The New York Times reported that Minnesota Secretary of State Mark Ritchie, "who is in charge of the recount" in the Minnesota Senate race between Republican Sen. Norm Coleman and Democrat Al Franken, "lamented the campaigns' 'hand grenades at each other,' " adding: "But as a well-known Democrat, he has not eluded those grenades, with Republicans strongly questioning his objectivity." But the Times did not note that Minnesota Republican Gov. Tim Pawlenty said that the canvassing board Ritchie named to certify the vote overseeing the recount was "fair" and that a lawyer for Coleman's campaign also reportedly said that the "state should feel good about who's on the panel."
In a report on NBC's Today about the Minnesota Senate race, Lee Cowan repeated the discredited rumor that "ballots have suddenly appeared out of nowhere, including some found unsecured in an election worker's car." In fact, according to election officials quoted in news reports, the ballots did not "suddenly appear out of nowhere," and they weren't "unsecured." Cowan also aired a statement by Fritz Knaak, a lawyer for Sen. Norm Coleman, apparently critical of the handling of the ballots in question, but he didn't report previous statements in which Knaak reportedly said he felt assured that the ballots weren't compromised.
The Wall Street Journal, Sean Hannity, and Brit Hume advanced rumors that 32 absentee ballots in Minnesota's Senate election were left in a car and mishandled, suggesting that election officials may have tampered with votes in an effort to benefit Al Franken. The claims followed similar allegations by Coleman campaign lawyer Fritz Knaak. However, none of the three mentioned that Knaak reportedly said later, "It does not appear that there was any ballot-tampering, and that was our concern." Further, election officials have repeatedly said the ballots were sealed and held in a secure location until they were counted.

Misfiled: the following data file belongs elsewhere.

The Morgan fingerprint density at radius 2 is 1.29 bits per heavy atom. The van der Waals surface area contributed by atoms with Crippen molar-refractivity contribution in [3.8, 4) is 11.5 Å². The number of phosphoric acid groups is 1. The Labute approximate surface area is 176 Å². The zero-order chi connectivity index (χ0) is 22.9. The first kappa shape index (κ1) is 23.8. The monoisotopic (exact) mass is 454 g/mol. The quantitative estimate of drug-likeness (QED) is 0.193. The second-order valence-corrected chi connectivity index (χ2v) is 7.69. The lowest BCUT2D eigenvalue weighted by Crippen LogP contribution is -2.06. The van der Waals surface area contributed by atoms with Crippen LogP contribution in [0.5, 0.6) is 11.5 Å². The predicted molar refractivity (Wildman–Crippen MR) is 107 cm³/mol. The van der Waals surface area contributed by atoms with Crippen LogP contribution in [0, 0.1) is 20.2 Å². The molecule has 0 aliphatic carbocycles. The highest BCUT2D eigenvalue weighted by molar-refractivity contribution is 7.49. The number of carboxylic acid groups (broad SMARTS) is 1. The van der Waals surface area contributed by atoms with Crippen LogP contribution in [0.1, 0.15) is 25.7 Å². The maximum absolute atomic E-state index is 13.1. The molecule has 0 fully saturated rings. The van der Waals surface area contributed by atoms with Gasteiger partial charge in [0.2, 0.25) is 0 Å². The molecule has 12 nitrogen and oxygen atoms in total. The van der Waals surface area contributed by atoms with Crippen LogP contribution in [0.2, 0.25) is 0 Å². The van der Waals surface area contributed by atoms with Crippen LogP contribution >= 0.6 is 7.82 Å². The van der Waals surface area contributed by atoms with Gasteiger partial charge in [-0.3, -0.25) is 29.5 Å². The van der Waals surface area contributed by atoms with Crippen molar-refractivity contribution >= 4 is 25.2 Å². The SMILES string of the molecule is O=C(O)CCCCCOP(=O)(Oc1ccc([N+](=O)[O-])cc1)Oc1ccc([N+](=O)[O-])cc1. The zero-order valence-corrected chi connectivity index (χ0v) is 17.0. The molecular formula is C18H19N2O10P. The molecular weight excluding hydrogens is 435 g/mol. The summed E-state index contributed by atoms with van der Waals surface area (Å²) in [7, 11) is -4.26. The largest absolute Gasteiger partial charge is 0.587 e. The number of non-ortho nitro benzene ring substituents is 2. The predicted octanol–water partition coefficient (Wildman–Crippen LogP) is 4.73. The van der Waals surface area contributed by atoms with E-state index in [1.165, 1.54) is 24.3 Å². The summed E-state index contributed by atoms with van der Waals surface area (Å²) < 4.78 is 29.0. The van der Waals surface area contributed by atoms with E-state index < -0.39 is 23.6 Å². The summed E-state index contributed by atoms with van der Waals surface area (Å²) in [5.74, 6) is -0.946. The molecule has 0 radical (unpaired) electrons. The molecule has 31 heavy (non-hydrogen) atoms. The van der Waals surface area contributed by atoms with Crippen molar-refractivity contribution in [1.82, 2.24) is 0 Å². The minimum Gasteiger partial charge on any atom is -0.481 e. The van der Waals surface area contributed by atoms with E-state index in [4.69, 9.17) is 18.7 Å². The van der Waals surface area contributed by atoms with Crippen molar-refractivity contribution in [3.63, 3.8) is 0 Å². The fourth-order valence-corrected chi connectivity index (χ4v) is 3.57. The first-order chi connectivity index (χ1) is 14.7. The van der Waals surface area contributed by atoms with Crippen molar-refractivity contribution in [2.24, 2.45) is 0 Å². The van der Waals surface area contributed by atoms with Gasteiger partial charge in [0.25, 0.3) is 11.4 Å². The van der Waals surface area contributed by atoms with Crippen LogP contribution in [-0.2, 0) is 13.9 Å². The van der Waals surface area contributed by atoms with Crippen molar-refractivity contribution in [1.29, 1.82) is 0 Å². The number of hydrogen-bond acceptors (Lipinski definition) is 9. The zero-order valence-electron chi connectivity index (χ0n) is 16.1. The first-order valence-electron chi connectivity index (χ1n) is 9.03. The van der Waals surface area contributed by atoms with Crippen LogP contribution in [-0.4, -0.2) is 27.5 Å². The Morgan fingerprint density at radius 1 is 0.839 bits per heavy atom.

The Politico falsely reported that "in a background document distributed by national Republicans," the National Republican Senatorial Committee "accuses" Minnesota Secretary of State Mark Ritchie "of having connections to ... the Communist Party of America." However, the NRSC "background document" to which the Politico presumably referred did not accuse Ritchie of "connections" to the Communist Party USA -- claiming only that "[t]he Communist Party USA wrote encouragingly of his candidacy" -- and insofar as the document's reference to the Communist Party USA suggested a link to Ritchie, it did not back up the suggestion with any evidence.
Fox News' Bill O'Reilly, Megyn Kelly and Lis Wiehl falsely claimed that the ACLU has not raised privacy objections to the search by Ohio government officials of "Joe the Plumber" Wurzelbacher's records, with O'Reilly saying the organization's response has been "nothing." In fact, ACLU of Ohio executive director Christine Link wrote in a letter that she "was deeply disturbed to hear that state officials approved the use of government databases to obtain information" Wurzelbacher, and the legal director for the ACLU of Ohio told Media Matters, "We would be very happy to talk to him and see if there's something we could do to pursue redress for this violation of his privacy rights."